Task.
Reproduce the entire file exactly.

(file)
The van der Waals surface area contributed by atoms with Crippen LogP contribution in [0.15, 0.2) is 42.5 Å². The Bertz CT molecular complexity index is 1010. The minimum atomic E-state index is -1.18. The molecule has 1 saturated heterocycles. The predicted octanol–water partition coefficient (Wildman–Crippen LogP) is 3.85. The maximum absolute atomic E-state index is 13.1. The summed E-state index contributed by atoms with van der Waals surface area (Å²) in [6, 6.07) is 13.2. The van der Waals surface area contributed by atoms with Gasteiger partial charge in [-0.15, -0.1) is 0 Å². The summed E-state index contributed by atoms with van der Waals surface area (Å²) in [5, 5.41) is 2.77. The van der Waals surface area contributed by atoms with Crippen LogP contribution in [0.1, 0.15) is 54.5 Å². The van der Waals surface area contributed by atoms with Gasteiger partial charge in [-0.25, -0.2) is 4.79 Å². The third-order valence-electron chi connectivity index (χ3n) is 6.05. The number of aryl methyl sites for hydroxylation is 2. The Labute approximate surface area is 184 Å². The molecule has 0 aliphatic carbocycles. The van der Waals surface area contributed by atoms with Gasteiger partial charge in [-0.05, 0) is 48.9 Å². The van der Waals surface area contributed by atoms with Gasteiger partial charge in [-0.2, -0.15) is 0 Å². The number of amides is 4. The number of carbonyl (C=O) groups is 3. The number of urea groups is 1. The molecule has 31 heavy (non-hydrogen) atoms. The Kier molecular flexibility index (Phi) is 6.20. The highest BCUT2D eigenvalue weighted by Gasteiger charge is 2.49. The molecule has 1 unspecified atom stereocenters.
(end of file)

The van der Waals surface area contributed by atoms with Crippen LogP contribution in [0.15, 0.2) is 42.5 Å². The Bertz CT molecular complexity index is 1010. The minimum atomic E-state index is -1.18. The molecule has 1 saturated heterocycles. The predicted octanol–water partition coefficient (Wildman–Crippen LogP) is 3.85. The maximum absolute atomic E-state index is 13.1. The summed E-state index contributed by atoms with van der Waals surface area (Å²) in [6, 6.07) is 13.2. The van der Waals surface area contributed by atoms with Gasteiger partial charge in [-0.15, -0.1) is 0 Å². The summed E-state index contributed by atoms with van der Waals surface area (Å²) in [5, 5.41) is 2.77. The van der Waals surface area contributed by atoms with Crippen LogP contribution in [0.1, 0.15) is 54.5 Å². The van der Waals surface area contributed by atoms with Gasteiger partial charge in [-0.25, -0.2) is 4.79 Å². The third-order valence-electron chi connectivity index (χ3n) is 6.05. The number of aryl methyl sites for hydroxylation is 2. The Labute approximate surface area is 184 Å². The molecule has 0 aliphatic carbocycles. The van der Waals surface area contributed by atoms with Gasteiger partial charge in [-0.05, 0) is 48.9 Å². The van der Waals surface area contributed by atoms with Gasteiger partial charge in [-0.2, -0.15) is 0 Å². The number of amides is 4. The number of carbonyl (C=O) groups is 3. The number of urea groups is 1. The molecule has 31 heavy (non-hydrogen) atoms. The Kier molecular flexibility index (Phi) is 6.20. The highest BCUT2D eigenvalue weighted by Gasteiger charge is 2.49. The molecule has 1 unspecified atom stereocenters.